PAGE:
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"Growing up as a 1-in-33,000 statistic can have a huge impact on your life," says Samantha Moore.

Diagnosed with achromatopsia, a genetic eye disease which causes extreme sensitivity to light, poor visual acuity, and complete colour blindness, Moore says the condition can be invisible to others.

“Living with blindness doesn’t necessarily look the way people think it does,” she says. “Even though their perceptions are not based on actual knowledge or experience with the disability. Few people know the feeling of being completely overwhelmed when walking into a new space with large windows, and being hit with a burning, tidal wave of light.”

Young people with vision loss can be particularly vulnerable when it comes to facing challenges, including debt and navigating the job market. In fact, only 31 per cent of individuals with severe vision loss are employed.*

To help her reach her goals, Moore participated in the Fighting Blindness Canada’s (FCB) National Young Leaders Program.

Empowering Young People with Vision Loss

Fighting Blindness Canada, is leading the fight against vision loss by advancing eye disease research, education, and public awareness, ultimately restoring hope and sight for the over 1.5 million Canadians living with vision loss.

One way the organization is empowering young people with vision loss is through the National Young Leaders Program, which supports youth aged 17 to 30 by providing leadership training programs that enable them to initiate positive change in their communities. This program helps participants develop career skills, cultivate independence, and build thriving networks; in turn, they bring their knowledge and experience into their local communities to help others.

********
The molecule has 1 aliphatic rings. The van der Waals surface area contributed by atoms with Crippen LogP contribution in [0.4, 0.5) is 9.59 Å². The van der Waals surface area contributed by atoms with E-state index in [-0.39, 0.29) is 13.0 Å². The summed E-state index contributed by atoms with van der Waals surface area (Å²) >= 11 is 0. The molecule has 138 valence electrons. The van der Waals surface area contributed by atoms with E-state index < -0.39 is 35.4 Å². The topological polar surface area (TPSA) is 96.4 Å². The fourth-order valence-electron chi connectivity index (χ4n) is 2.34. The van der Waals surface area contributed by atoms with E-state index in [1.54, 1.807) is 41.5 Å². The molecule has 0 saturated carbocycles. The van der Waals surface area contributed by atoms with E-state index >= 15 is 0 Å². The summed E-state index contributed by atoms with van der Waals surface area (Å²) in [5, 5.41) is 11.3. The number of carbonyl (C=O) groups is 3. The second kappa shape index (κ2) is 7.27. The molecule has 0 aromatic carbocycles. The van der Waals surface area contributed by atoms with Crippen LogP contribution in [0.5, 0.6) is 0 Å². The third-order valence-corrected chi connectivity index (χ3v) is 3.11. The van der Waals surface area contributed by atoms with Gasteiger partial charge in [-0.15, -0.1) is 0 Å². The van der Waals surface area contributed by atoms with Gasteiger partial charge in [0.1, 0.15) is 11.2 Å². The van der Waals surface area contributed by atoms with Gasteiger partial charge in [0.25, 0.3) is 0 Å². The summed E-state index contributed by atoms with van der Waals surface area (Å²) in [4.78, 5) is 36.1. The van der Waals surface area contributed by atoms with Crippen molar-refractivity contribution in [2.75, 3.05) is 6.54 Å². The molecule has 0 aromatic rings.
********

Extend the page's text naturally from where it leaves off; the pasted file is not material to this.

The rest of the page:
Building Independence and Experience

“Independence is like a muscle; you need to exercise it to keep it strong. Fighting Blindness Canada is a place where I learned how to flex those muscles,” Moore says. “More specifically the Young Leaders Program.”

“For people with a disability, travelling can be so full of obstacles that it can become easier not to do it. I consider myself fortunate to have gone to the places I have been. But for me it’s not just about going to new places, it’s about facing the obstacles in my life and overcoming them, even though it can be hard. By seeing the world, I’m building the strength to conquer it.”

To learn more about the Fighting Blindness Canada, please visit their website and read more about the National Young Leaders Program.

Learn more about how RBC Future Launch is empowering young people.

* Source: “Factors influencing work participation for people with a visual impairment,” Institut Nazareth et Louis-Braille.